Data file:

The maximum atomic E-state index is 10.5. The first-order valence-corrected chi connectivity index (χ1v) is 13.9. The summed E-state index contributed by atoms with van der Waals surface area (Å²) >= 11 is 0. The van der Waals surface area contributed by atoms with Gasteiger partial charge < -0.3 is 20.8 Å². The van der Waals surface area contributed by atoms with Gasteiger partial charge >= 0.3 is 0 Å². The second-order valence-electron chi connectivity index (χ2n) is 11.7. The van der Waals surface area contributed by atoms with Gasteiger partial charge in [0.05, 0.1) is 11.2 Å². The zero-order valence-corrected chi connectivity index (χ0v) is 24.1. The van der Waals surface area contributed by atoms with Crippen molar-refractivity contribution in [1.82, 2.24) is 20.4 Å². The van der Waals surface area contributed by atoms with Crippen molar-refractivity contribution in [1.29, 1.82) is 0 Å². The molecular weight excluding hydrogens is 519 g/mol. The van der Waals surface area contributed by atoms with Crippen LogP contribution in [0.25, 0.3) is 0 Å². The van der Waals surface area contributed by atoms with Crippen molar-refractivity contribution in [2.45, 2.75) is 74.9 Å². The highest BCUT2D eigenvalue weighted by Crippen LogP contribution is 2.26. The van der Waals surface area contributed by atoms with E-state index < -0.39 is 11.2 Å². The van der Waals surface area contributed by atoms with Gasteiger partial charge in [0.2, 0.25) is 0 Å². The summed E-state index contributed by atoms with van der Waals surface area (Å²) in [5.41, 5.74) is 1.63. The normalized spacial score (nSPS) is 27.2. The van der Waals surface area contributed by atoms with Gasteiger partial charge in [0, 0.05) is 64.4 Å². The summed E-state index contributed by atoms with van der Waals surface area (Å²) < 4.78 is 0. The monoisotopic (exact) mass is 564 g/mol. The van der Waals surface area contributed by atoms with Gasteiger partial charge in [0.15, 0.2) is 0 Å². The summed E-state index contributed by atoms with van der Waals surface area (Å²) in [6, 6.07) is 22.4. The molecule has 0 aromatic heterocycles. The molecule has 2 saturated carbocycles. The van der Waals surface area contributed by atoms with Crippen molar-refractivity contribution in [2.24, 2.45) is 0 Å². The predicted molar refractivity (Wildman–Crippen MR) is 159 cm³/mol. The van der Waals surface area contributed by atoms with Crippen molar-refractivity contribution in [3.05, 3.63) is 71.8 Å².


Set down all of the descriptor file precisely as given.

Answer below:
The maximum atomic E-state index is 10.5. The first-order valence-corrected chi connectivity index (χ1v) is 13.9. The summed E-state index contributed by atoms with van der Waals surface area (Å²) >= 11 is 0. The van der Waals surface area contributed by atoms with Gasteiger partial charge < -0.3 is 20.8 Å². The van der Waals surface area contributed by atoms with Gasteiger partial charge >= 0.3 is 0 Å². The second-order valence-electron chi connectivity index (χ2n) is 11.7. The van der Waals surface area contributed by atoms with Gasteiger partial charge in [0.05, 0.1) is 11.2 Å². The zero-order valence-corrected chi connectivity index (χ0v) is 24.1. The van der Waals surface area contributed by atoms with Crippen molar-refractivity contribution in [1.82, 2.24) is 20.4 Å². The van der Waals surface area contributed by atoms with Crippen molar-refractivity contribution in [1.29, 1.82) is 0 Å². The molecular weight excluding hydrogens is 519 g/mol. The van der Waals surface area contributed by atoms with Crippen LogP contribution in [0.25, 0.3) is 0 Å². The van der Waals surface area contributed by atoms with Crippen molar-refractivity contribution in [2.45, 2.75) is 74.9 Å². The highest BCUT2D eigenvalue weighted by Crippen LogP contribution is 2.26. The van der Waals surface area contributed by atoms with E-state index < -0.39 is 11.2 Å². The van der Waals surface area contributed by atoms with Gasteiger partial charge in [0.2, 0.25) is 0 Å². The summed E-state index contributed by atoms with van der Waals surface area (Å²) in [5.41, 5.74) is 1.63. The normalized spacial score (nSPS) is 27.2. The van der Waals surface area contributed by atoms with Gasteiger partial charge in [0, 0.05) is 64.4 Å². The summed E-state index contributed by atoms with van der Waals surface area (Å²) < 4.78 is 0. The monoisotopic (exact) mass is 564 g/mol. The van der Waals surface area contributed by atoms with Gasteiger partial charge in [0.15, 0.2) is 0 Å². The summed E-state index contributed by atoms with van der Waals surface area (Å²) in [6, 6.07) is 22.4. The molecule has 0 aromatic heterocycles. The molecule has 2 saturated carbocycles. The van der Waals surface area contributed by atoms with Crippen molar-refractivity contribution in [2.24, 2.45) is 0 Å². The predicted molar refractivity (Wildman–Crippen MR) is 159 cm³/mol. The van der Waals surface area contributed by atoms with Crippen molar-refractivity contribution in [3.05, 3.63) is 71.8 Å².